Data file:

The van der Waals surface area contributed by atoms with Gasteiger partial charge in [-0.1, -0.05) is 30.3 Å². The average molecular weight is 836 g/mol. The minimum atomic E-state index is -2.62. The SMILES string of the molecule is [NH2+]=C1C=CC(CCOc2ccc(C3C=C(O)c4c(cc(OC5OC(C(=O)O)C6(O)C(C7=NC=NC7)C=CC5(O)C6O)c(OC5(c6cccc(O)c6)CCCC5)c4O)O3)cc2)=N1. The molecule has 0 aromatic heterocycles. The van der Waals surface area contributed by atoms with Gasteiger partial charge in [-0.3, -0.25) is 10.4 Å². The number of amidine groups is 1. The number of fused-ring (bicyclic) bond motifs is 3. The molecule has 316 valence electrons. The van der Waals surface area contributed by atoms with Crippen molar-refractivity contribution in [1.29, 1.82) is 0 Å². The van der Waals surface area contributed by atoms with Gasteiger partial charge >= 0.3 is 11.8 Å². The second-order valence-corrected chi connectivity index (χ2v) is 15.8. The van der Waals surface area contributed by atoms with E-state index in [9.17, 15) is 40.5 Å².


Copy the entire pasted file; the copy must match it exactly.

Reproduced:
The van der Waals surface area contributed by atoms with Gasteiger partial charge in [-0.1, -0.05) is 30.3 Å². The average molecular weight is 836 g/mol. The minimum atomic E-state index is -2.62. The SMILES string of the molecule is [NH2+]=C1C=CC(CCOc2ccc(C3C=C(O)c4c(cc(OC5OC(C(=O)O)C6(O)C(C7=NC=NC7)C=CC5(O)C6O)c(OC5(c6cccc(O)c6)CCCC5)c4O)O3)cc2)=N1. The molecule has 0 aromatic heterocycles. The van der Waals surface area contributed by atoms with Gasteiger partial charge in [-0.3, -0.25) is 10.4 Å². The number of amidine groups is 1. The number of fused-ring (bicyclic) bond motifs is 3. The molecule has 316 valence electrons. The van der Waals surface area contributed by atoms with Crippen molar-refractivity contribution in [1.29, 1.82) is 0 Å². The van der Waals surface area contributed by atoms with Gasteiger partial charge >= 0.3 is 11.8 Å². The second-order valence-corrected chi connectivity index (χ2v) is 15.8. The van der Waals surface area contributed by atoms with E-state index in [9.17, 15) is 40.5 Å².